In Reh (Earl of) v Revenue Commissioners

 
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High Court

Supreme Court

Iveagh v. Revenue Commrs.; and Revenue Commrs. v. Iveagh.
THE RIGHT HON. EDWARD CECIL, EARL OF IVEAGH
Appellant
and
THE REVENUE COMMISSIONERS
Respondents
and
THE REVENUE COMMISSIONERS
Appellants
and
THE RIGHT HON. EDWARD CECIL, EARL OF IVEAGH
Respondent
continued in the Names of the Right Hon. Rupert Edward Cecil Lee, Earl of Iveagh, the Hon. Arthur Ernest Guinness, the Right Hon. Walter Edward Guinness, and Christopher Harry Bland, Esq., the Executors of the Will of the Right Hon. Edward Cecil, Earl of Iveagh, who died on the 7th October,1927 (1)

Revenue - Income tax - Super tax - Case stated - Jurisdiction of Special Commissioners - Whether person "domiciled" or "resident in" Irish Free State - Person having residences in both England and the Irish Free State - Questions of law or fact - Citizen of Irish Free State - Jurisdiction of High Court on hearing case stated - Income Tax Act,1918 (8 & 9 Geo. 5, c. 40), sect. 149, Sch. D., par. 1 (a), rules 2 (a)and 3 of Rules applicable to Case IV, rule 3 (a) of Rules applicable to Case V - Constitution of the Irish Free State (Saorstt ireann ireann) Act,1922 (No. 1 of 1922), Sch. I., Art. 3 - Finance Act, 1925 (No. 28 of1925), sect. 12.

Cur. adv. vult.

Sullivan P.:

This is a case stated under the Income Tax Act, 1918, sect. 149, and the Finance Act, 1925, sect. 12, by the Commissioners for the Special Purposes of the Income Tax Acts. It raises for the opinion of this Court certain questions which were determined by such Commissioners on an appeal by the late Earl of Iveagh from a decision of the Revenue Commissioners, upholding assessments made upon him in respect of income tax for the years ending the 5th April, 1924, 1925, 1926, and 1927, and in respect of super tax for the years ending 5th April 1924, 1925, and 1926. The Commissioners for the Special Purposes of the Income Tax Acts determined:

(1) That the appellant was domiciled in Saorstt ireann ireannin each of the years of assessment from 1923-24 to 1926-27, inclusive, within the meaning of Rule 2 (a) of Case IV, and Rule 3 (a) of Case V of Schedule D of the Income Tax Act, 1918.

(2) That the appellant was a citizen of Saorstt ireann; ireann;that he was ordinarily resident in Saorstt ireann ireann in the years of assessment 1924-25, 1925-26, and 1926-27; and that he was not ordinarily resident in Saorstt ireann ireann in the year of assessment 1923-24 within the meaning of Rule 2 (a) of Case IV, and Rule 3 (a) of Case V of Schedule D of the Income Tax Act, 1918.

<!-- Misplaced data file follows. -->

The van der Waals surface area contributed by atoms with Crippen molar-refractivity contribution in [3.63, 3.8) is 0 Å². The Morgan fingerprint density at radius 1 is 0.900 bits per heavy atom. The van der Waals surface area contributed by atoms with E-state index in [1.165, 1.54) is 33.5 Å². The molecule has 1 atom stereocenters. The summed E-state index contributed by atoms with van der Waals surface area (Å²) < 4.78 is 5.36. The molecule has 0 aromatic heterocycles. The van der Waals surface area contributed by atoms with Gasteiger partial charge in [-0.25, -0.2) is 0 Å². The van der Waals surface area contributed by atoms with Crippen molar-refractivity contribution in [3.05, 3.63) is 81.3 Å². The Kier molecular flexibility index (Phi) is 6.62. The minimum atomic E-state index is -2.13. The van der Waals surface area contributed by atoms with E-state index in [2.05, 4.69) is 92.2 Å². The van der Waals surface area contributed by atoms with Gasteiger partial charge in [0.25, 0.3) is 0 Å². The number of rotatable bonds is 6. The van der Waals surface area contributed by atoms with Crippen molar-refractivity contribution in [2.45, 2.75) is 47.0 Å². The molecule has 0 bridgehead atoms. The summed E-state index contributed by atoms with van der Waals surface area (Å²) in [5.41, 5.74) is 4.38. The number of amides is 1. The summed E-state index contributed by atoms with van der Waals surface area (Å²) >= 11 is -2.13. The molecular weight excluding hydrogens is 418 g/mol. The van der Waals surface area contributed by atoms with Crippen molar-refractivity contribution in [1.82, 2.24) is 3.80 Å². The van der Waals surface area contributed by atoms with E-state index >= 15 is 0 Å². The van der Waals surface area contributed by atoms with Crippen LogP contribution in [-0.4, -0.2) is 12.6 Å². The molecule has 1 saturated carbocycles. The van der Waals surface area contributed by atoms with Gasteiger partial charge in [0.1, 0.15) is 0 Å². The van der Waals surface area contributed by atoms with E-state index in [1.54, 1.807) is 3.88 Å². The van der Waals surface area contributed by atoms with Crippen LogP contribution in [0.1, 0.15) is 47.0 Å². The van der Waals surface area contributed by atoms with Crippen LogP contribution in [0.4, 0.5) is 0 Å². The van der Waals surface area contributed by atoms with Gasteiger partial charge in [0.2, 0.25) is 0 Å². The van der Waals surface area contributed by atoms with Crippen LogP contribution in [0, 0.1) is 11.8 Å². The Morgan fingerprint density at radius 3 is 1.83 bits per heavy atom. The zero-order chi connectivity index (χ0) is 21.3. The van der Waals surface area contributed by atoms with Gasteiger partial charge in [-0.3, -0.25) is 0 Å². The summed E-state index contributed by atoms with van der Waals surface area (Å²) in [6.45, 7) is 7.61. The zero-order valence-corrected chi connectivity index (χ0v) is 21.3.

(3) That the appellant was a person residing in Saorstt ireann ireann in the years of assessment 1924-25, 1925-26, and 1926-27, and was not a person residing in Saorstt ireann ireann in the years of assessment 1922-23 and 1923-24 within the meaning of Rule 1 (a) of Schedule D of the Income Tax Act, 1918.

The representatives of the appellant and of the Revenue Commissioners were dissatisfied with this decision as being erroneous in point of law, and on their request the Commissioners for the Special Purposes of the Income Tax Acts stated this case for our opinion on questions of law, which they state as follows:

"(1) Whether the appellant was domiciled in Saorstt ireann ireann in the years of assessment?

(2) Whether, in so far as the question was one of fact, there was any evidence before us upon which we could find that the appellant was a citizen of Saorstt ireann ireann, and that he was ordinarily resident in Saorstt ireann ireann in the years of assessment 1924-25, 1925-26, and 1926-27; and that he was not ordinarily resident in Saorstt ireann ireann in the year of assessment 1923-24 within the meaning of Rule 2 (a) of Case IV, and Rule 3 (a) of Case V of Schedule D of the Income Tax Act, 1918; and whether, in so far as the question was one of law, we were right in so holding?

(3) Whether, in so far as the question was one of fact, there was any evidence upon which we could find that the appellant was a person residing in Saorstt ireann ireann in the years of assessment 1924-25, 1925-26, and 1926-27, and was not a person residing in Saorstt ireann ireann in the years of assessment 1922-23 and 1923-24 within the meaning of Rule 1 (a) of Schedule D of the Income Tax Act, 1918; and whether, in so far as the question was one of law, we were right in so holding?"